The deposition and storage of suspended sediment in contemporary floodplain systems : a case study of the River Culm, Devon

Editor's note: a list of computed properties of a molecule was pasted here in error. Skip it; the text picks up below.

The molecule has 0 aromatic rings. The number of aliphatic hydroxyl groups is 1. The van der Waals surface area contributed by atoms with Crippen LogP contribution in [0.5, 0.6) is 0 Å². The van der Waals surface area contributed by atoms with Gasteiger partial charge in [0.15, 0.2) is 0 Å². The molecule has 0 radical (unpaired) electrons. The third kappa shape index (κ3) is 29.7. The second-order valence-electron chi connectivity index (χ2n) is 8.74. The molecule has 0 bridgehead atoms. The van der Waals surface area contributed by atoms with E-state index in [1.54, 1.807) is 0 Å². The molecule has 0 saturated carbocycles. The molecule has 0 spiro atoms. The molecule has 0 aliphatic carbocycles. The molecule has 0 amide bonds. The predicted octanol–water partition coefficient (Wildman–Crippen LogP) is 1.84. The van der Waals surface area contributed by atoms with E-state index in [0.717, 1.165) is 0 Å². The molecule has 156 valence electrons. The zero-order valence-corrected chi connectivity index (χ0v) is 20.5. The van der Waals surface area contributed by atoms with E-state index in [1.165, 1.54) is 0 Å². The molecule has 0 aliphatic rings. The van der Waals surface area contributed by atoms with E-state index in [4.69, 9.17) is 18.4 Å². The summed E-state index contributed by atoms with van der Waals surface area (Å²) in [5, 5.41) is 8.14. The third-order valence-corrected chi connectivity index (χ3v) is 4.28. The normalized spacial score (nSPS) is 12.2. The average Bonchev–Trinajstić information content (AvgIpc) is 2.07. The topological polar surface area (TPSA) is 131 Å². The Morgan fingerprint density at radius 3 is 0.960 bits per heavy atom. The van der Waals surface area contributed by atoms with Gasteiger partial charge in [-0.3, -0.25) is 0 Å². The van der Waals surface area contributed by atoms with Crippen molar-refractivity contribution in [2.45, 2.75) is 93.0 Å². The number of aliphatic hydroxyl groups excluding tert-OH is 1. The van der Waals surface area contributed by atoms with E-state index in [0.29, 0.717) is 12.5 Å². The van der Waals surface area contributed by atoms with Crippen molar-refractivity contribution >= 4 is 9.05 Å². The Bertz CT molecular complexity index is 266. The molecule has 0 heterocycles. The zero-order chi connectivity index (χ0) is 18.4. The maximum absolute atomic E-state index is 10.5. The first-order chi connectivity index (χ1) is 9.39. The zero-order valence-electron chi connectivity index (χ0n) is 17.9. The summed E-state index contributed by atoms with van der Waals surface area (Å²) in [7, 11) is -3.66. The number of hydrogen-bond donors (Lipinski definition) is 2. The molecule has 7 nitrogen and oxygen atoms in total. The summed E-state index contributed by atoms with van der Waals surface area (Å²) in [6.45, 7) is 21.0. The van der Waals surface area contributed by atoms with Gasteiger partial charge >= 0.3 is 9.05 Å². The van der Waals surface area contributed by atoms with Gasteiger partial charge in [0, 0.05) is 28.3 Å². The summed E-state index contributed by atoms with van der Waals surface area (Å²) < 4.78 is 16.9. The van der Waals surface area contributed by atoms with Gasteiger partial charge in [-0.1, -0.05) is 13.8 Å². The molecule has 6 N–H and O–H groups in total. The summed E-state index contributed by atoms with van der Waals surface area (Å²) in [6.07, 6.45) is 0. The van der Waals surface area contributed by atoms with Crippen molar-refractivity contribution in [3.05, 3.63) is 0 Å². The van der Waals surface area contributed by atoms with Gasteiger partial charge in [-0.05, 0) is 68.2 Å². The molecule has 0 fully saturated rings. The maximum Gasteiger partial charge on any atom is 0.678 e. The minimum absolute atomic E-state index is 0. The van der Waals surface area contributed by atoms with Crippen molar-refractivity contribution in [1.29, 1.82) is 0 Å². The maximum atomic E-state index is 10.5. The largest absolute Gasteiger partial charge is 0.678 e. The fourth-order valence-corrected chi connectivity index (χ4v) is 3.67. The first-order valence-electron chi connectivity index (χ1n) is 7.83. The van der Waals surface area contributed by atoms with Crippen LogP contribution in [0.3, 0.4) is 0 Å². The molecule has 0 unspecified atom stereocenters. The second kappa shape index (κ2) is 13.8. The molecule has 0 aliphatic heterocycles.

This thesis documents the rates and patterns of contemporary and recent overbank deposition along the lower reaches of the River Calm, S. E. Devon, England. Two temporal perspectives are adopted: (i) short-term rates based on contemporary flood events, using sediment traps, the sampling of in-channel suspended sediment and qualitative field observation of inundation processes; and, (ii) recent (over the past 35 years) rates of vertical accumulation, using the caesium-137 technique. These techniques also enable lateral and downstream trends to be identified. Longer-term implications are also addressed using a simple lithofacies classification of alluvial sections, supplemented by historical evidence of channel change and anthropogenic impact along the study reach. Overbank deposition rates are generally low along the study reach, averaging 0.7 mm year-1 (using estimates of suspended sediment conveyance losses), 0.4 mm year-1 (sediment traps) and 0.5 mm year-1 (caesium-137 studies). In general, the highest deposition rates are associated with the levee, depressions and breaches. Deposition rates, however, are temporally and spatially highly variable, being dependent upon the microtopographic relief and vegetation of the floodplain, the mode of inundation, and the extent of retention pondage. Anthropogenic impact on the floodplain is also noted, in particular the role of ditches in distributing floodwaters across the floodplain and the compartmentalisation effect of barriers to flow. These have important implications for the rates of overbank deposition and the sedimentological characteristics of deposits. The role of scour remobilisation of sediment is also assessed. The spatial detail afforded by the caesium-137 technique has been used to identify areas of the floodplain which may be locally susceptible to scour. This study highlights the potential for lowland floodplains undergoing regular flooding to suffer contamination from radionuclides and other pollutants, and leads to an improved understanding of the spatial and temporal rates and trends in deposition and sedimentological characteristics of overbank deposits on the floodplain of a suspension load-dominant river system.